Malcolm Suber, an adjunct professor at Southern University, a Marxist-Leninist, and a member of Take Em Down, has called for the destruction of any monument to the Confederate South. Suber said that physical monuments should not just be removed but destroyed, saying that the city should “let everybody take a whack — just like the Berlin Wall.”
Suber didn’t stop with his call for the removal of physical monuments, but also called for the renaming of public streets and institutions. Suber has called for the renaming of Jefferson Davis Parkway, Touro Hospital, and even Tulane University as he calls them symbols of “White Supremacy.” If the elimination of anything that has had any type of brush with the Confederacy is a target for removal, is Louisiana State University a target as well?
Take Em Down NOLA organizer Malcolm Suber leading chant of 'we can't get no satisfaction til we take down Andrew Jackson' pic.twitter.com/mFAoHZC4Yr
Suber operates in a Americanized strand of Marxist-Leninist Critical Theory or Cultural Marxism called “Critical Race Theory.” The New Republic reports that this has become a recognizable face of the anti-monument movement and that the theory is the backbone of Suber's approach.
“Malcolm and Leon had this kind of pedagogy that was integrated into organizing work and a Marxist/Leninist framework … then taking that and integrating it with black history and what it meant for black people to live under systemic oppression …”
This is quintessential Critical Race Theory which, along with its broader disciplines, is intended to turn the culture inside out by exploiting its weakness as a “means to an end” to destroy capitalism. Suber has been fighting against capitalism for much of his career and against these monuments at least for 6 years, as this video shows:
The political energy found in proverbially and politically digging up the graves of Confederate soldiers has been found to offer the Democrats and ideological Progressives one last breath to remain politically relevant. It is a particularly risky attempt to salvage their political clout since they have had to abandon political moderation and align with radical left-wing Marxist-Leninist hate groups. The effort by these Marxist-Leninists to tear the cultural fabric that has existed in Baton Rouge, New Orleans, and most of Southern Louisiana will definitely further divide an already divided culture.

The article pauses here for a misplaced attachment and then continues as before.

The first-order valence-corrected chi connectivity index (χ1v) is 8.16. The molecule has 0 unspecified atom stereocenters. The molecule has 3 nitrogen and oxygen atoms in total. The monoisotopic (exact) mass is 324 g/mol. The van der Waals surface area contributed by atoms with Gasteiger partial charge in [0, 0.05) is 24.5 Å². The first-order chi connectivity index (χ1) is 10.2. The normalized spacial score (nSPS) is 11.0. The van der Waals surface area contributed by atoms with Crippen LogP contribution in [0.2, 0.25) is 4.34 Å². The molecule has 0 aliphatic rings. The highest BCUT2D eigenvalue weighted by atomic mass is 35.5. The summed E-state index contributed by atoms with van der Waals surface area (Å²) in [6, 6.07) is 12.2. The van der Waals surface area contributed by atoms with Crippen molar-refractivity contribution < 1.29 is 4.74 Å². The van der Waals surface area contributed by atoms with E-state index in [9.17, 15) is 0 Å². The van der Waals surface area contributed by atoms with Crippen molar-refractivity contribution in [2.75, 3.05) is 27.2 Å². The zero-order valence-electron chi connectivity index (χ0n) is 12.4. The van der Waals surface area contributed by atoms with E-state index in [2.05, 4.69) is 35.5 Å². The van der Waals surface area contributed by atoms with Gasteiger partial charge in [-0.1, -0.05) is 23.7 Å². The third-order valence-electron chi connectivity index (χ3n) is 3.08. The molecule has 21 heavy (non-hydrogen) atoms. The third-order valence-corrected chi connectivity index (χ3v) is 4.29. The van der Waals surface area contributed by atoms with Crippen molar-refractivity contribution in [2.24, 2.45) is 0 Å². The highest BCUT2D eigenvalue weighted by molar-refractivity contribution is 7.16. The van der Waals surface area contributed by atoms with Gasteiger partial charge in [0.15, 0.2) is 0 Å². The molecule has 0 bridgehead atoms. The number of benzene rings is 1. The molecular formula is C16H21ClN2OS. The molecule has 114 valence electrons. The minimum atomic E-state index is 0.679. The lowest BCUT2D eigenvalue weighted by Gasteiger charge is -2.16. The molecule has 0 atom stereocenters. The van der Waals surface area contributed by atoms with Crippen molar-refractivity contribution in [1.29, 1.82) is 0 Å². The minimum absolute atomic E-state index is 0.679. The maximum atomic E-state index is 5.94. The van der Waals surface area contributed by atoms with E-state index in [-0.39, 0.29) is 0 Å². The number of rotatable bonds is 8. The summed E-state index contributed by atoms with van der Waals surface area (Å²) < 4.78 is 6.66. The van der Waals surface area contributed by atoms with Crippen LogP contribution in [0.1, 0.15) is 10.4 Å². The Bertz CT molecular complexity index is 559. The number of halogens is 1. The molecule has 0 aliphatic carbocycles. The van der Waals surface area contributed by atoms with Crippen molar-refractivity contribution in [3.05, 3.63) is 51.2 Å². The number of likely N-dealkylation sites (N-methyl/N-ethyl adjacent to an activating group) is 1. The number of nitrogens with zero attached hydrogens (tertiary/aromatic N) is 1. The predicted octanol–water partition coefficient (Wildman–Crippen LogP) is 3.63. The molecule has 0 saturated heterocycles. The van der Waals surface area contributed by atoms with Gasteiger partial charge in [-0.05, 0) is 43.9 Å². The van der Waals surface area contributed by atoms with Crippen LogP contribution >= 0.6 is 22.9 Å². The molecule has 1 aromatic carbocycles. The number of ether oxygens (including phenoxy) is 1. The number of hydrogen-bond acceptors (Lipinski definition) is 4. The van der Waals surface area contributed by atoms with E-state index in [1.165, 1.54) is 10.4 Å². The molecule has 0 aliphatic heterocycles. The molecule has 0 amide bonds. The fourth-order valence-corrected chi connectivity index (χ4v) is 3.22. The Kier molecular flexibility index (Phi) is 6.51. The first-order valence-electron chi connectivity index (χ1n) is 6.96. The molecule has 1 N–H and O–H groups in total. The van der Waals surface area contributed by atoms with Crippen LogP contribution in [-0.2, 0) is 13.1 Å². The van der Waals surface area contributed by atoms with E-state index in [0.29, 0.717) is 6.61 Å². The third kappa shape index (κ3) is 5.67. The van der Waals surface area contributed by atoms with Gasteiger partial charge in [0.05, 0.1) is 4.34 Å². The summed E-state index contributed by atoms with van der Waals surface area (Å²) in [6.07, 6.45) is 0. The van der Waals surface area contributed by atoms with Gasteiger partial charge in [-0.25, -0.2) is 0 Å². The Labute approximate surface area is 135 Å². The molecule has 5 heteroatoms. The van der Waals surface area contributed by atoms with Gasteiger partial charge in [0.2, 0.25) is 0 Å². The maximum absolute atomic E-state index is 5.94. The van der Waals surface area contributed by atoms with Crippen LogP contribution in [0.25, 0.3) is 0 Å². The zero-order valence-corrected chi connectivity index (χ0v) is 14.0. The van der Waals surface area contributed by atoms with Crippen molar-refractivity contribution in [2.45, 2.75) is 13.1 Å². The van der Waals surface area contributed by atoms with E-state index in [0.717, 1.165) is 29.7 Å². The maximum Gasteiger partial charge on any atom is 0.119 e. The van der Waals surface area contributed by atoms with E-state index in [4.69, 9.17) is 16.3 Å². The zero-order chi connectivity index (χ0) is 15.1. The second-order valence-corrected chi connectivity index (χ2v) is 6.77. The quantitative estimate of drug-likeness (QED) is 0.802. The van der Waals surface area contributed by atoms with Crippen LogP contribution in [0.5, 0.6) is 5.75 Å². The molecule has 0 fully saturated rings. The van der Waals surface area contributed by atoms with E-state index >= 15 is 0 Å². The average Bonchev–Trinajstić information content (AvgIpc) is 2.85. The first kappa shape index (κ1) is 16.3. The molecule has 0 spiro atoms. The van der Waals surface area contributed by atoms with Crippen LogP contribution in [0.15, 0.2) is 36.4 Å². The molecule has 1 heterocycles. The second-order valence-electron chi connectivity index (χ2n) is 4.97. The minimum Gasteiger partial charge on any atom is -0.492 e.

How far will the uprooting of Southern culture go? Will activists call for the removal of Jesuit High School run by the people who sold slaves in 1838 at Jesuit-founded Georgetown University in Washington? Ironically Jesuit High School is Mitch Landrieu’s High School Alma Mater. Will these activists call for the elimination of Mitch Landrieu’s collegiate Alma Mater Loyola University which is also established by the Jesuits? Will activists fight for the elimination Mitch’s sister Mary Landrieu’s collegiate Alma Mater LSU and her all-white sorority Delta Gamma?
The political left is fueling a wave of historical revisionism and intentional exclusion of context surrounding the times of slavery. The intersection of what has been termed as the “Lost Cause of the Confederacy,” where many southerners revel in Confederate heroism, and Marxist-Leninist scorched-earth racialist agitation has created a social boil that needs to be lanced.